It took a minute for Malhaar Rathod, then an aspiring teenage actress, to realize what the 65-year-old Indian film producer was asking her to do – and to make the decision to walk away.
“He claimed he had a part for me and then asked me to lift my top. I got so scared, I didn’t know what to do at first,” Rathod, now an up-and-coming television star, said in Mumbai.
Her experience with what is euphemistically known as Bollywood’s “casting couch” culture underlines the challenges facing anyone seeking to break into India’s massive, insiders-only film industry, where the #MeToo movement has secured few wins.
After #MeToo triggered the downfall of top Hollywood powerbrokers, such as Harvey Weinstein and Kevin Spacey, many women in Bollywood spoke up about their experience of sexual harassment, breaking a long-established culture of silence.
The Indian industry has largely looked the other way, however, and many of the alleged perpetrators have been able to revive their careers after lying low for a few months.
Movie-mad India is the world’s largest producer of films, with around 1,800 releases a year in multiple languages, easily dwarfing Hollywood’s output. But forging a career in the nepotistic industry can be a challenge.
Unlike the children of celebrities who are groomed for stardom and tailor-made debuts, outsiders have to fend off lecherous men and contend with a grueling routine of auditions and rejections.
“It’s very difficult to crack Bollywood if you don’t have connections. You have to do small parts and work your way up,” Paras Tthukral, an actor, said.
“I have done all kinds of jobs to survive. Worked in a call center, in corporate gifting, marketing, you name it,” Tthukral, who moved to Mumbai in 2008 and has since appeared in two TV shows and a couple of films, added. “An alternative career would have been easier for sure … but being an actor is a dream come true.”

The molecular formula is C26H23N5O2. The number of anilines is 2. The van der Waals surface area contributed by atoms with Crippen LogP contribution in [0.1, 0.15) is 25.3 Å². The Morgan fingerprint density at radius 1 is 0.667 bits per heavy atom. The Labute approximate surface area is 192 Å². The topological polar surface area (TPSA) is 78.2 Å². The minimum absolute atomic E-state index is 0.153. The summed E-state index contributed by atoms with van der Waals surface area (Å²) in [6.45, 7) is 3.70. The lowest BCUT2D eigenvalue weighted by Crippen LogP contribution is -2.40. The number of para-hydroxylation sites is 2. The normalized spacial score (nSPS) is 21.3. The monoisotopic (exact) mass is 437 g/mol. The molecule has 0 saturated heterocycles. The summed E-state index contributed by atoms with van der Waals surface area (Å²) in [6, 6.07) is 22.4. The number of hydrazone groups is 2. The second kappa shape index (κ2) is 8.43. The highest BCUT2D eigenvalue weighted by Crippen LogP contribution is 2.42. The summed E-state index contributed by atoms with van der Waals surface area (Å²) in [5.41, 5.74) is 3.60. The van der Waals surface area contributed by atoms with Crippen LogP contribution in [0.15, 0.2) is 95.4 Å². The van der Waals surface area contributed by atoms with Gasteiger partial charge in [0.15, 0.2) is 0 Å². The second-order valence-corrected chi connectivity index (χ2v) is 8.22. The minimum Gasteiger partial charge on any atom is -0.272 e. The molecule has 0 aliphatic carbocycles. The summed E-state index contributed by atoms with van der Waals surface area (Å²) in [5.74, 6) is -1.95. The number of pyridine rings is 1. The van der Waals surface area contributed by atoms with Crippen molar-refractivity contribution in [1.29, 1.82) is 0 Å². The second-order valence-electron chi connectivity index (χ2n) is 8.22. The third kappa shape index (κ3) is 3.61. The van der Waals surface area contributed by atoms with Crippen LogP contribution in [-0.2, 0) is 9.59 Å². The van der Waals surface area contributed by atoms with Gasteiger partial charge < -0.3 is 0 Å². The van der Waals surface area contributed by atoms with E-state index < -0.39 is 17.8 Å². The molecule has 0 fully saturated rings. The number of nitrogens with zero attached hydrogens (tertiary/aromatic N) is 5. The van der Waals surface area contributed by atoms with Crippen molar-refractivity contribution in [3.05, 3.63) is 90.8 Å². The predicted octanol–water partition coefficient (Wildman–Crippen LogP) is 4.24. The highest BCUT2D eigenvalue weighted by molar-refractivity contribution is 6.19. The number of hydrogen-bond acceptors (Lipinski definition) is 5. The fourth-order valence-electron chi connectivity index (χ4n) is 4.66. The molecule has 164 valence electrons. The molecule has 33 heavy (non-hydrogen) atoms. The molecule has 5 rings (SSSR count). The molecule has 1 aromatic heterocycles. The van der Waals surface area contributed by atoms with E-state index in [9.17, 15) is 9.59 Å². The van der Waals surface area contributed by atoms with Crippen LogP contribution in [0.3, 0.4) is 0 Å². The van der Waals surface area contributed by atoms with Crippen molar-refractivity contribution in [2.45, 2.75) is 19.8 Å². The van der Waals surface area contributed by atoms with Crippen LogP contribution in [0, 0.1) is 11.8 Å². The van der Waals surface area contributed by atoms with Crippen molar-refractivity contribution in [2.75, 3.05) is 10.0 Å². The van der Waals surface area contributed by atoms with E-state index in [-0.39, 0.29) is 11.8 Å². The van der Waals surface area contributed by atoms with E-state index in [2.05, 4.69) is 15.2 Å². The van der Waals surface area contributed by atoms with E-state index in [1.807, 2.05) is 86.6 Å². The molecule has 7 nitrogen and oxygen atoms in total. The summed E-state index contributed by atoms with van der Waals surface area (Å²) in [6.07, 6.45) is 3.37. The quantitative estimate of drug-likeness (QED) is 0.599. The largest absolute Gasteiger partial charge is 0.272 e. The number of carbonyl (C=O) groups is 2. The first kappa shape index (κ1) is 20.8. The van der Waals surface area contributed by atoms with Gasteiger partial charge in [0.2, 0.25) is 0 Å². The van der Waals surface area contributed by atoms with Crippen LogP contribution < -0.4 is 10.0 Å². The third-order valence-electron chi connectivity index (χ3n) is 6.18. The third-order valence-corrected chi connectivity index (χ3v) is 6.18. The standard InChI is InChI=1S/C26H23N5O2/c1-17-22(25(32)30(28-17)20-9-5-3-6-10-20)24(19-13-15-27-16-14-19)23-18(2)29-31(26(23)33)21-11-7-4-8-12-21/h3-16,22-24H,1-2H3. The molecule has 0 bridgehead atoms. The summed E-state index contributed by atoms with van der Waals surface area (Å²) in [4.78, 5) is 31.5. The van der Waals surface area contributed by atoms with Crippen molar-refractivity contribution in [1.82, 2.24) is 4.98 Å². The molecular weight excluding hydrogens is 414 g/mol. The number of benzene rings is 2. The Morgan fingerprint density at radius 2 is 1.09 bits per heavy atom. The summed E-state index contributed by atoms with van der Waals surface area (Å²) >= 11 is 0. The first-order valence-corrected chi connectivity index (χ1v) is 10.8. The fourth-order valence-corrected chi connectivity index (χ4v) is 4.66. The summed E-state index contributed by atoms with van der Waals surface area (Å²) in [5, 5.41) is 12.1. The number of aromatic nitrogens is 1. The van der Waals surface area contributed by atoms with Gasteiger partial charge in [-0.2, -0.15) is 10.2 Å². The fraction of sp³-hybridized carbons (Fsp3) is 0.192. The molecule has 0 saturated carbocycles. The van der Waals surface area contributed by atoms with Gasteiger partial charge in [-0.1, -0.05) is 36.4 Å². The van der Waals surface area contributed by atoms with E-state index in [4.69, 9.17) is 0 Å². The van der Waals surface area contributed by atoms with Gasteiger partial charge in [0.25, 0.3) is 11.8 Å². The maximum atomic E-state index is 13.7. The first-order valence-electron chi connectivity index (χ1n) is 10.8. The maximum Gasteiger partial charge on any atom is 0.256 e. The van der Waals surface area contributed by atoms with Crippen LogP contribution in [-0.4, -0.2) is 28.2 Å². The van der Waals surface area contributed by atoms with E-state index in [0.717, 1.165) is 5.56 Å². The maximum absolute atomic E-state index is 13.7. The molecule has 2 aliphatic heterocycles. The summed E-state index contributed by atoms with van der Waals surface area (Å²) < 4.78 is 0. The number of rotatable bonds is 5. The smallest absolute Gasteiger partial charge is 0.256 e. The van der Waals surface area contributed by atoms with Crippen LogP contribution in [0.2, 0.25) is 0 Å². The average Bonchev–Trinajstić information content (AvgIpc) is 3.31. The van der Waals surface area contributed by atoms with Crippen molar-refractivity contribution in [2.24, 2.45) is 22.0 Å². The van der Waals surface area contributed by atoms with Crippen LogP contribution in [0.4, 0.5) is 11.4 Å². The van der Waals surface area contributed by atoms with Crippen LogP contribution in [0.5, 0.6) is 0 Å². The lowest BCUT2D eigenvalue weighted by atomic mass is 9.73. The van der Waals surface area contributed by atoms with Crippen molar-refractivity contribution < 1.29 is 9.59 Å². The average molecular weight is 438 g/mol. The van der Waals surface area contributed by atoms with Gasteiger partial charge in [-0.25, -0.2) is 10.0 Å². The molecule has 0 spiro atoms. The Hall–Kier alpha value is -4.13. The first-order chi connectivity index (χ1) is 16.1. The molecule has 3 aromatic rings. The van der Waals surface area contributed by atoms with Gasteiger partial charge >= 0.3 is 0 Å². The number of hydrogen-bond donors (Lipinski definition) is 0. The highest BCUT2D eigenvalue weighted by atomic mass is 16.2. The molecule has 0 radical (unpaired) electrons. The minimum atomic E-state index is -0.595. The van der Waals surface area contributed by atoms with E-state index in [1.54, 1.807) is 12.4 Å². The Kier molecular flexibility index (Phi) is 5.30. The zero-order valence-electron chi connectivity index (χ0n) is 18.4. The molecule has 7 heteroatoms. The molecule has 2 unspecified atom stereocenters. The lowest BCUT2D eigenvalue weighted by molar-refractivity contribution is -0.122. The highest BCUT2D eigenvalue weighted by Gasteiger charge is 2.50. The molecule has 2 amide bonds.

Rathod is one of the lucky ones. After her early brush with the casting couch, she is now a familiar face to Indian viewers, appearing in advertisements for global skincare brands including Garnier and Dove.
The sole breadwinner for a family of five, including two younger sisters, she has managed to make inroads into television with a part in the hit show Hostages on India’s Disney-owned streaming platform Hotstar.
The 25-year-old is hoping to see that success translate to the silver screen, following in the footsteps of film stars such as Preity Zinta and Deepika Padukone, who began their Bollywood career with advertisements.
But she is keenly aware that it could all disappear in a flash.
“Waiting to hear back about roles has given me sleepless nights,” she said, adding that she has recently turned to prayer and meditation in a bid to calm her mind.
“You can’t have too many expectations, otherwise you will be perpetually disappointed,” she added.
For every success story, there are tens of thousands of aspiring actors who fail to make it into the big leagues.
Even so, more and more people are joining their ranks, lining up for auditions in Mumbai’s northern suburbs where Bollywood’s major studios are based.
Casting director Girish Hule revealed that the number of actors vying for roles in the adverts he handles has more than doubled since 2014.
“I have even come across doctors and engineers who quit stable jobs because they wanted to act,” he said. “Years go, people took up other jobs in the industry, working as stylists or assistant directors or in casting.
“In some cases, people spend five years, appearing at around 500 auditions and never get an acting job.”
The glitz and glamour notwithstanding, finding success in Bollywood comes with plenty of challenges – from battling sexual harassment to spending months out of work.
“In the beginning, I was too scared to even tell my mom when someone misbehaved, because I thought my family would stop me from pursuing acting,” Rathod said.
“I am so glad #MeToo happened here – before that, it was just going on and no-one was talking about it,” she said, referring to sexual harassment in the industry.
For Tthukral, who is well-versed in the ups and downs of the business, the risks are secondary to the thrill of acting, which he compares to a drug.
“My parents don’t understand how I live – they just want me to settle down and run their business,” he said.
“Part of me wants that too, it would be an easier life,” the 34-year-old, who moved back to his hometown of New Delhi this summer, added. “[But] I will return when I have made some money. I will be somebody. I don’t know when the break will come but it will come.”